Although community cats will naturally search for shelter during a disaster, they are still vulnerable to severe weather and other emergencies. Luckily, there are still lots of things you can do to help them ride out severe weather and other natural disasters.
First, create a list of all the cats in your colony. Include updated information as well as descriptions and photos. This will help you relocate any missing cats and determine if any are being cared for in shelters or by other rescue groups. Keep contact information for the local shelters and rescue groups handy so you can easily communicate with them in the event of an emergency. Find someone who will act as the back-up caretaker if you are absent, and put their contact information in your wallet, as well as post it in a visible place in your home.
Take precautionary measures by securing or removing objects in or around the colony that could fall, become airborne, or otherwise potentially injury the cats during a disaster. If you are concerned about flooding, move shelters and feeding stations to higher grounds. Wooden shipping pallets, found in lumber yards or home improvement stores, can be used to do this. Tie shelters and feeders to sturdy structures, such as a fence or a tree, to anchor them. Take caution when placing heaving objects like bricks or rocks on top of shelters as they could be dangerous in strong winds.
If there is the possibility of heavy rain, cover the shelters and feeding stations with tarps. Tie the tarps at an angle, and either hammer stakes into the ground or tie the tarps to a permanent structure to secure them. In case a caretaker is not able to return soon, leave extra dry food in covered feeding stations and inside the shelter, far away from the openings. If appropriate, lay some straw inside the shelters for additional warmth. Do NOT use hay, blankets, or towels on the floor of the shelter! Hay can become moldy and blankets/towels will actually pull heat away from the cats' bodies.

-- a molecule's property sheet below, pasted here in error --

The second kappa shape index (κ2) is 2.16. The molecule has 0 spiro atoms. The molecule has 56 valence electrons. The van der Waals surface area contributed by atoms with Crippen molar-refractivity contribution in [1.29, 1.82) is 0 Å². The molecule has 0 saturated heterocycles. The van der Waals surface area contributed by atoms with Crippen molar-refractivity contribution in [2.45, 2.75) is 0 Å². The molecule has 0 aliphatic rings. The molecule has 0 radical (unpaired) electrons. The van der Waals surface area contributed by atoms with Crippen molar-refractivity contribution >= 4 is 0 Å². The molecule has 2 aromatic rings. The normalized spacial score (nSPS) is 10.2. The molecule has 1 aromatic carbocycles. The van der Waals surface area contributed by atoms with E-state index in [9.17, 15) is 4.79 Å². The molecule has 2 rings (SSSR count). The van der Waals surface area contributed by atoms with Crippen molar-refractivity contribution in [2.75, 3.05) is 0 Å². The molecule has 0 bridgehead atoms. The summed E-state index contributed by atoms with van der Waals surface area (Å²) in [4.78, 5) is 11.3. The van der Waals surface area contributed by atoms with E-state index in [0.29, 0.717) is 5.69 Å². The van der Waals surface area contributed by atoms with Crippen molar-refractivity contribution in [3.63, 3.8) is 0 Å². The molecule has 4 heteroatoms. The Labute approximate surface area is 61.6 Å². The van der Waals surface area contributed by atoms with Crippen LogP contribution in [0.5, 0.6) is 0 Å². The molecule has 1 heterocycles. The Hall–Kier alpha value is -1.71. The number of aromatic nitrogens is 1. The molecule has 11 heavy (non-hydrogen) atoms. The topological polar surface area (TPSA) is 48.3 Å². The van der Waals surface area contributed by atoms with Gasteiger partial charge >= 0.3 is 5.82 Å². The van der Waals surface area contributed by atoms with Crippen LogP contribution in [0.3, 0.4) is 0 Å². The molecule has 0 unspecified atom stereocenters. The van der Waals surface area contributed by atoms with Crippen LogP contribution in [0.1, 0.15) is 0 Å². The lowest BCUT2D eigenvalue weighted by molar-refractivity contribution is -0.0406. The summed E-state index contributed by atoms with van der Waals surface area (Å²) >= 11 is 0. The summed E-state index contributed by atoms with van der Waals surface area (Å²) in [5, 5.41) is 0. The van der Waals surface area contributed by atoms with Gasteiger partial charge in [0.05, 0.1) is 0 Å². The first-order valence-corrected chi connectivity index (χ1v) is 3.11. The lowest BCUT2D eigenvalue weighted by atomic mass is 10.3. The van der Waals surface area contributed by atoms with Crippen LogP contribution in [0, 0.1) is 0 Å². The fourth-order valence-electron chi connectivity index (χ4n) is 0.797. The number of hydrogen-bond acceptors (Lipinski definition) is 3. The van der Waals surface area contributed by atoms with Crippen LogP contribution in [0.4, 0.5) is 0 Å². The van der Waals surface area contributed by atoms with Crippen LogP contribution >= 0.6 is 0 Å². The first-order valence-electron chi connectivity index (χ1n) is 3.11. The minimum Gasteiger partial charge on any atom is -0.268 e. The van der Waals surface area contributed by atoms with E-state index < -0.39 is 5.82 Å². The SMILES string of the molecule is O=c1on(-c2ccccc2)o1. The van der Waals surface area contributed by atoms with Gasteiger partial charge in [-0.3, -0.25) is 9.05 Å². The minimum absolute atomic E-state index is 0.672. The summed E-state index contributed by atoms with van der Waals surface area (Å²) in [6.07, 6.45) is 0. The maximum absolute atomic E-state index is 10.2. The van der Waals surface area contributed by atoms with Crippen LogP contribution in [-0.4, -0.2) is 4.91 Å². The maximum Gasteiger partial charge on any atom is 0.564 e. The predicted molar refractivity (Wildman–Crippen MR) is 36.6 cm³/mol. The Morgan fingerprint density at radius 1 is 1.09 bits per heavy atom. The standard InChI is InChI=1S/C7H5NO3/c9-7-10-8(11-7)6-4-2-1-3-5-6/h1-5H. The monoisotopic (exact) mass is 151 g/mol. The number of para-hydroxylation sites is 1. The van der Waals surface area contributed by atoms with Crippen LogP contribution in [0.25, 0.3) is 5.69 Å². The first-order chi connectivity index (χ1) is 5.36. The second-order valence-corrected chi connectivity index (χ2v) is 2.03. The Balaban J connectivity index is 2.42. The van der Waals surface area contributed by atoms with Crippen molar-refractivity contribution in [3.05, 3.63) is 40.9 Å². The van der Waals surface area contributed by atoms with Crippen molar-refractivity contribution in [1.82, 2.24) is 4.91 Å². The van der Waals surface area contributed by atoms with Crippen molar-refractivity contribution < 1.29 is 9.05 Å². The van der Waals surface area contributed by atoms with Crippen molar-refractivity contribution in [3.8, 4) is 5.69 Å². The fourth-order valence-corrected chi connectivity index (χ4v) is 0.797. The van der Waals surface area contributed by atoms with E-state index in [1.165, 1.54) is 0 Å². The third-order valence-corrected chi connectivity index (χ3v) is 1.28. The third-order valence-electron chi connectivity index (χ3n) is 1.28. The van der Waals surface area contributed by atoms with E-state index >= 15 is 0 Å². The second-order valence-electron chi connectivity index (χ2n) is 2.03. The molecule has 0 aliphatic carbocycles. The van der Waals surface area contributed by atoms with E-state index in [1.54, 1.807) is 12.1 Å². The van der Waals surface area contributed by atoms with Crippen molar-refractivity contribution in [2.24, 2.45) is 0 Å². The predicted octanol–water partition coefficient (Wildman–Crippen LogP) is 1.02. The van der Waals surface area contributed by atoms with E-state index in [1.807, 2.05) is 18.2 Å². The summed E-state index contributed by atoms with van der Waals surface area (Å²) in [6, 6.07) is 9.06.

To help you prepare, store portable shelters, litter boxes, food, and water in a nearby garage or other covered structure. Also keep extra food, bottled water, batters, and flashlights easily accessible. If you are aware that a disaster is imminent, try to trap the friendly cats and kittens and take them to a safe place. Don’t attempt to trap or contain feral cats.
Although unlikely, it’s always best to prepare for the worst-case scenario. Taking the time to prepare and disaster-proof your cat colony will give you peace of mind as well as help keep the cats safe in an emergency.
5/12/2022 04:52:33 am
Conduct scavenger searches for supplies such as a flashlight, batteries, battery-operated radio, canned or dry food, water, first aid kit, medications (empty medicine bottles would do for the scavenger hunt), toilet paper, and rain gear.
5/12/2022 04:53:41 am
The emergency management and homeland security program's purpose is to equip people to respond to, and be effective during, any local, statewide, or national event.
3/17/2023 12:06:27 am
There are actually a lot of homeless cats out there. I think we can build small houses around those areas.
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